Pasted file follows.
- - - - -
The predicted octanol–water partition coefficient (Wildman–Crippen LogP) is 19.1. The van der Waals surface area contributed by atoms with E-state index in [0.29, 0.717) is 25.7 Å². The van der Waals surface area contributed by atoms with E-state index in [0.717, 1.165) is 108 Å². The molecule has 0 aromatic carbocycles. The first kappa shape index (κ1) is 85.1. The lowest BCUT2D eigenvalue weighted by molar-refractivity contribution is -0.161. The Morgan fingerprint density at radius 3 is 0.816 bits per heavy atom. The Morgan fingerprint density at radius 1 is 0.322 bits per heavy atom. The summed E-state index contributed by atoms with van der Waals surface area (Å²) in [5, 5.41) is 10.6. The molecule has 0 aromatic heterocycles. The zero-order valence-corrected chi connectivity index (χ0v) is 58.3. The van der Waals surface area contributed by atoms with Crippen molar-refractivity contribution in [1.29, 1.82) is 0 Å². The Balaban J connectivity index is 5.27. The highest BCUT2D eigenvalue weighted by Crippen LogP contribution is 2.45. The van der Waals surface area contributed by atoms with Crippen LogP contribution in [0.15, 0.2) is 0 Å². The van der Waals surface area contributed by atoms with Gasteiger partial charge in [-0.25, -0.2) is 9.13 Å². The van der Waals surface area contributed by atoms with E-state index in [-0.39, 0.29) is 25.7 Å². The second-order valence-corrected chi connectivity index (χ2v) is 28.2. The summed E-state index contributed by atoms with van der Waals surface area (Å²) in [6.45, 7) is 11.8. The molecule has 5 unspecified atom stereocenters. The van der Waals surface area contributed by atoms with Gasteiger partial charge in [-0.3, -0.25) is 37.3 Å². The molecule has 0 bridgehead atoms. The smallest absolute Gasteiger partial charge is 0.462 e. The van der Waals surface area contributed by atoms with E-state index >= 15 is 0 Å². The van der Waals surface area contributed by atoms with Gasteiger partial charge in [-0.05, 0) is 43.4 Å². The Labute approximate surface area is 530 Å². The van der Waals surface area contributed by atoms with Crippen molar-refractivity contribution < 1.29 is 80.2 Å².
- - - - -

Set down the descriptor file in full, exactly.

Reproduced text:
The predicted octanol–water partition coefficient (Wildman–Crippen LogP) is 19.1. The van der Waals surface area contributed by atoms with E-state index in [0.29, 0.717) is 25.7 Å². The van der Waals surface area contributed by atoms with E-state index in [0.717, 1.165) is 108 Å². The molecule has 0 aromatic carbocycles. The first kappa shape index (κ1) is 85.1. The lowest BCUT2D eigenvalue weighted by molar-refractivity contribution is -0.161. The Morgan fingerprint density at radius 3 is 0.816 bits per heavy atom. The Morgan fingerprint density at radius 1 is 0.322 bits per heavy atom. The summed E-state index contributed by atoms with van der Waals surface area (Å²) in [5, 5.41) is 10.6. The molecule has 0 aromatic heterocycles. The zero-order valence-corrected chi connectivity index (χ0v) is 58.3. The van der Waals surface area contributed by atoms with Crippen molar-refractivity contribution in [1.29, 1.82) is 0 Å². The Balaban J connectivity index is 5.27. The highest BCUT2D eigenvalue weighted by Crippen LogP contribution is 2.45. The van der Waals surface area contributed by atoms with Crippen LogP contribution in [0.15, 0.2) is 0 Å². The van der Waals surface area contributed by atoms with Gasteiger partial charge in [-0.25, -0.2) is 9.13 Å². The van der Waals surface area contributed by atoms with E-state index in [-0.39, 0.29) is 25.7 Å². The second-order valence-corrected chi connectivity index (χ2v) is 28.2. The summed E-state index contributed by atoms with van der Waals surface area (Å²) in [6.45, 7) is 11.8. The molecule has 5 unspecified atom stereocenters. The van der Waals surface area contributed by atoms with Gasteiger partial charge in [-0.3, -0.25) is 37.3 Å². The molecule has 0 bridgehead atoms. The smallest absolute Gasteiger partial charge is 0.462 e. The van der Waals surface area contributed by atoms with E-state index >= 15 is 0 Å². The van der Waals surface area contributed by atoms with Gasteiger partial charge in [-0.05, 0) is 43.4 Å². The Labute approximate surface area is 530 Å². The van der Waals surface area contributed by atoms with Crippen molar-refractivity contribution < 1.29 is 80.2 Å².